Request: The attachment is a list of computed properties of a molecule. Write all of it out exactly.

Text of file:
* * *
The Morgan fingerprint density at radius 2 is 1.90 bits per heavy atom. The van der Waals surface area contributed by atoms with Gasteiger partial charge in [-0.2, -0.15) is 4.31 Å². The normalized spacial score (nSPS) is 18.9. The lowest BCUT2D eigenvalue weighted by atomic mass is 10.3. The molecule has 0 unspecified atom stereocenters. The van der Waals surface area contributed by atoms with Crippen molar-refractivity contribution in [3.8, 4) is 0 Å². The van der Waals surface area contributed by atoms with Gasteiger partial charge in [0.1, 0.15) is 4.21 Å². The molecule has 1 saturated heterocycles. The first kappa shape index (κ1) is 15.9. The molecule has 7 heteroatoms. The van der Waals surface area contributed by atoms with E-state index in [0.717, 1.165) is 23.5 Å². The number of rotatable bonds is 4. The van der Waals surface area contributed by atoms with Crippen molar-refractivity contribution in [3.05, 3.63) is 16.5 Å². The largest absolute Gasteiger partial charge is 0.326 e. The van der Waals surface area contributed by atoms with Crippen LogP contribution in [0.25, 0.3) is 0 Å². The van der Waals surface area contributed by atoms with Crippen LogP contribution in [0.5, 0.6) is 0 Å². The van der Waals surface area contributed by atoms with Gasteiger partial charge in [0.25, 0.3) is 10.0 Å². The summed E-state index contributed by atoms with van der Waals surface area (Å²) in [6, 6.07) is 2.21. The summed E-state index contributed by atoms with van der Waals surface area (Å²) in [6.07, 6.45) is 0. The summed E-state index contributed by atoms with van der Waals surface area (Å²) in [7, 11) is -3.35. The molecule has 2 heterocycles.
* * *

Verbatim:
The Morgan fingerprint density at radius 2 is 1.90 bits per heavy atom. The van der Waals surface area contributed by atoms with Gasteiger partial charge in [-0.2, -0.15) is 4.31 Å². The normalized spacial score (nSPS) is 18.9. The lowest BCUT2D eigenvalue weighted by atomic mass is 10.3. The molecule has 0 unspecified atom stereocenters. The van der Waals surface area contributed by atoms with Crippen molar-refractivity contribution in [3.8, 4) is 0 Å². The van der Waals surface area contributed by atoms with Gasteiger partial charge in [0.1, 0.15) is 4.21 Å². The molecule has 1 saturated heterocycles. The first kappa shape index (κ1) is 15.9. The molecule has 7 heteroatoms. The van der Waals surface area contributed by atoms with E-state index in [0.717, 1.165) is 23.5 Å². The number of rotatable bonds is 4. The van der Waals surface area contributed by atoms with Crippen molar-refractivity contribution in [3.05, 3.63) is 16.5 Å². The largest absolute Gasteiger partial charge is 0.326 e. The van der Waals surface area contributed by atoms with Crippen LogP contribution in [0.25, 0.3) is 0 Å². The van der Waals surface area contributed by atoms with Crippen LogP contribution in [0.5, 0.6) is 0 Å². The van der Waals surface area contributed by atoms with Gasteiger partial charge in [0.25, 0.3) is 10.0 Å². The summed E-state index contributed by atoms with van der Waals surface area (Å²) in [6, 6.07) is 2.21. The summed E-state index contributed by atoms with van der Waals surface area (Å²) in [6.07, 6.45) is 0. The summed E-state index contributed by atoms with van der Waals surface area (Å²) in [7, 11) is -3.35. The molecule has 2 heterocycles.